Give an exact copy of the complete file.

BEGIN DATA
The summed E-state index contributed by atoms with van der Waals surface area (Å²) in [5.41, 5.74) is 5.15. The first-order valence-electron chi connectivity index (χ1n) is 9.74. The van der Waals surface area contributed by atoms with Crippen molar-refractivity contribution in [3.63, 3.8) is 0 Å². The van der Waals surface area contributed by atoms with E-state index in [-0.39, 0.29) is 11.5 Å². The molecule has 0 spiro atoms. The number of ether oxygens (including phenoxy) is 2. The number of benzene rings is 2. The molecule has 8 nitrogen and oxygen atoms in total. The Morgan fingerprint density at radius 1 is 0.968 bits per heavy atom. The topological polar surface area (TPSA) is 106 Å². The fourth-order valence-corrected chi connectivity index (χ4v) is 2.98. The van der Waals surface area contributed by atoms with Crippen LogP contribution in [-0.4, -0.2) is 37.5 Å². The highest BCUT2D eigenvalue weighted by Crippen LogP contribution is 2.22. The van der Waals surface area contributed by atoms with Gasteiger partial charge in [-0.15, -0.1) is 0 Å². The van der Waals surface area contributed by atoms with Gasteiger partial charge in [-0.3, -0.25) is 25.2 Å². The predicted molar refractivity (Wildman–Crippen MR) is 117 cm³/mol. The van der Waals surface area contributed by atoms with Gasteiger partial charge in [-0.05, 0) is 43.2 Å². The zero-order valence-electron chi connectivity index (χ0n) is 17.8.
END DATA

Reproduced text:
The summed E-state index contributed by atoms with van der Waals surface area (Å²) in [5.41, 5.74) is 5.15. The first-order valence-electron chi connectivity index (χ1n) is 9.74. The van der Waals surface area contributed by atoms with Crippen molar-refractivity contribution in [3.63, 3.8) is 0 Å². The van der Waals surface area contributed by atoms with E-state index in [-0.39, 0.29) is 11.5 Å². The molecule has 0 spiro atoms. The number of ether oxygens (including phenoxy) is 2. The number of benzene rings is 2. The molecule has 8 nitrogen and oxygen atoms in total. The Morgan fingerprint density at radius 1 is 0.968 bits per heavy atom. The topological polar surface area (TPSA) is 106 Å². The fourth-order valence-corrected chi connectivity index (χ4v) is 2.98. The van der Waals surface area contributed by atoms with Crippen LogP contribution in [-0.4, -0.2) is 37.5 Å². The highest BCUT2D eigenvalue weighted by Crippen LogP contribution is 2.22. The van der Waals surface area contributed by atoms with Gasteiger partial charge in [-0.15, -0.1) is 0 Å². The van der Waals surface area contributed by atoms with Gasteiger partial charge in [-0.3, -0.25) is 25.2 Å². The predicted molar refractivity (Wildman–Crippen MR) is 117 cm³/mol. The van der Waals surface area contributed by atoms with Gasteiger partial charge in [-0.05, 0) is 43.2 Å². The zero-order valence-electron chi connectivity index (χ0n) is 17.8.